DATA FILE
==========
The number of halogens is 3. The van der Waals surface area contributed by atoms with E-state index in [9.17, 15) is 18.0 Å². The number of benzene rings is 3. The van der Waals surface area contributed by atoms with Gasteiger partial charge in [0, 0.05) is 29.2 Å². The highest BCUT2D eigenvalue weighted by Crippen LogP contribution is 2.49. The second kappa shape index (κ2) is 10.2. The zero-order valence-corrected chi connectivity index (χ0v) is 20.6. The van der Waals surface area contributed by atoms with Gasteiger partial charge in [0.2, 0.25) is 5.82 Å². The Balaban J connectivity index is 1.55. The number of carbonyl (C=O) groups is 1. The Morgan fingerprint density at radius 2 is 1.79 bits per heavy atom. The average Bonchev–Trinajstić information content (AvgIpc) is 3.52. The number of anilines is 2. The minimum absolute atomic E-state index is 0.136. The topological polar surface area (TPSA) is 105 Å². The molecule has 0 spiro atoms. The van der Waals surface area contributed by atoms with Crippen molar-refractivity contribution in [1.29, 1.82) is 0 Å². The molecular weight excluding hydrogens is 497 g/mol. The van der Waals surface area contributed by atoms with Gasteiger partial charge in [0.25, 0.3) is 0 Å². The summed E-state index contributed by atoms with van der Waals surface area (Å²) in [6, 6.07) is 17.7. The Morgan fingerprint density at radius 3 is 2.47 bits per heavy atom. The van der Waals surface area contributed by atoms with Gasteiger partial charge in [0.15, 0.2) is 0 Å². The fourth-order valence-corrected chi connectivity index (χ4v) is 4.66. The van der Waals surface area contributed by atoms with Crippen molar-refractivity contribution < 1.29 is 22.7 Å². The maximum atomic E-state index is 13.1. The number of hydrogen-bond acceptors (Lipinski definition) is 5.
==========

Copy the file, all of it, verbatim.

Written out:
The number of halogens is 3. The van der Waals surface area contributed by atoms with E-state index in [9.17, 15) is 18.0 Å². The number of benzene rings is 3. The van der Waals surface area contributed by atoms with Gasteiger partial charge in [0, 0.05) is 29.2 Å². The highest BCUT2D eigenvalue weighted by Crippen LogP contribution is 2.49. The second kappa shape index (κ2) is 10.2. The zero-order valence-corrected chi connectivity index (χ0v) is 20.6. The van der Waals surface area contributed by atoms with Gasteiger partial charge in [0.2, 0.25) is 5.82 Å². The Balaban J connectivity index is 1.55. The number of carbonyl (C=O) groups is 1. The Morgan fingerprint density at radius 2 is 1.79 bits per heavy atom. The average Bonchev–Trinajstić information content (AvgIpc) is 3.52. The number of anilines is 2. The minimum absolute atomic E-state index is 0.136. The topological polar surface area (TPSA) is 105 Å². The molecule has 0 spiro atoms. The van der Waals surface area contributed by atoms with Crippen molar-refractivity contribution in [1.29, 1.82) is 0 Å². The molecular weight excluding hydrogens is 497 g/mol. The van der Waals surface area contributed by atoms with Gasteiger partial charge in [0.25, 0.3) is 0 Å². The summed E-state index contributed by atoms with van der Waals surface area (Å²) in [6, 6.07) is 17.7. The Morgan fingerprint density at radius 3 is 2.47 bits per heavy atom. The van der Waals surface area contributed by atoms with Gasteiger partial charge in [0.15, 0.2) is 0 Å². The fourth-order valence-corrected chi connectivity index (χ4v) is 4.66. The van der Waals surface area contributed by atoms with Crippen molar-refractivity contribution < 1.29 is 22.7 Å². The maximum atomic E-state index is 13.1. The number of hydrogen-bond acceptors (Lipinski definition) is 5.